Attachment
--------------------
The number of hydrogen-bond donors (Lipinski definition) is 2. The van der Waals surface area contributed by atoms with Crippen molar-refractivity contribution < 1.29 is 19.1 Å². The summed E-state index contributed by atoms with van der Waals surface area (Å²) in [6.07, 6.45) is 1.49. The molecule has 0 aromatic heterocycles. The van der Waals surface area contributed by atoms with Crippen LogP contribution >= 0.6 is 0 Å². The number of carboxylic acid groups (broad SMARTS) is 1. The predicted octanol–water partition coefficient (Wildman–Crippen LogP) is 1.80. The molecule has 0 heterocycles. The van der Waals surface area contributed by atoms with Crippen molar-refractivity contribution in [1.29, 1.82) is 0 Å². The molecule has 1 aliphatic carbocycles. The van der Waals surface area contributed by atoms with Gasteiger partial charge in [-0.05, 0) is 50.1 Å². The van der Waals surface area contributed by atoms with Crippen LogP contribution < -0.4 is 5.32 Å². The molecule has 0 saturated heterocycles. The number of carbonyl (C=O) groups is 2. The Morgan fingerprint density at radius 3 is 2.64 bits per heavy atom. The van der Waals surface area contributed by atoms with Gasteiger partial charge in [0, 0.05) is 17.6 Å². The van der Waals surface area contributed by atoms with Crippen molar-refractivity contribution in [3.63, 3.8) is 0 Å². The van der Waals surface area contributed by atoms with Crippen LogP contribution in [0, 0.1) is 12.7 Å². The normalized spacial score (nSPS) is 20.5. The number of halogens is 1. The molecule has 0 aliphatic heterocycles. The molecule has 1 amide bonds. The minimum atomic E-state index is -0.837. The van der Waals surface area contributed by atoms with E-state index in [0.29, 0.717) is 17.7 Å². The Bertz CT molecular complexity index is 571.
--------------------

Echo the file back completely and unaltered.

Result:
The number of hydrogen-bond donors (Lipinski definition) is 2. The van der Waals surface area contributed by atoms with Crippen molar-refractivity contribution < 1.29 is 19.1 Å². The summed E-state index contributed by atoms with van der Waals surface area (Å²) in [6.07, 6.45) is 1.49. The molecule has 0 aromatic heterocycles. The van der Waals surface area contributed by atoms with Crippen LogP contribution >= 0.6 is 0 Å². The number of carboxylic acid groups (broad SMARTS) is 1. The predicted octanol–water partition coefficient (Wildman–Crippen LogP) is 1.80. The molecule has 0 heterocycles. The van der Waals surface area contributed by atoms with Crippen molar-refractivity contribution in [1.29, 1.82) is 0 Å². The molecule has 1 aliphatic carbocycles. The van der Waals surface area contributed by atoms with Gasteiger partial charge in [-0.05, 0) is 50.1 Å². The van der Waals surface area contributed by atoms with Crippen LogP contribution < -0.4 is 5.32 Å². The molecule has 0 saturated heterocycles. The number of carbonyl (C=O) groups is 2. The Morgan fingerprint density at radius 3 is 2.64 bits per heavy atom. The van der Waals surface area contributed by atoms with Gasteiger partial charge in [0, 0.05) is 17.6 Å². The van der Waals surface area contributed by atoms with Crippen molar-refractivity contribution in [3.63, 3.8) is 0 Å². The van der Waals surface area contributed by atoms with Crippen LogP contribution in [0, 0.1) is 12.7 Å². The normalized spacial score (nSPS) is 20.5. The number of halogens is 1. The molecule has 0 aliphatic heterocycles. The molecule has 1 amide bonds. The minimum atomic E-state index is -0.837. The van der Waals surface area contributed by atoms with E-state index in [0.29, 0.717) is 17.7 Å². The Bertz CT molecular complexity index is 571.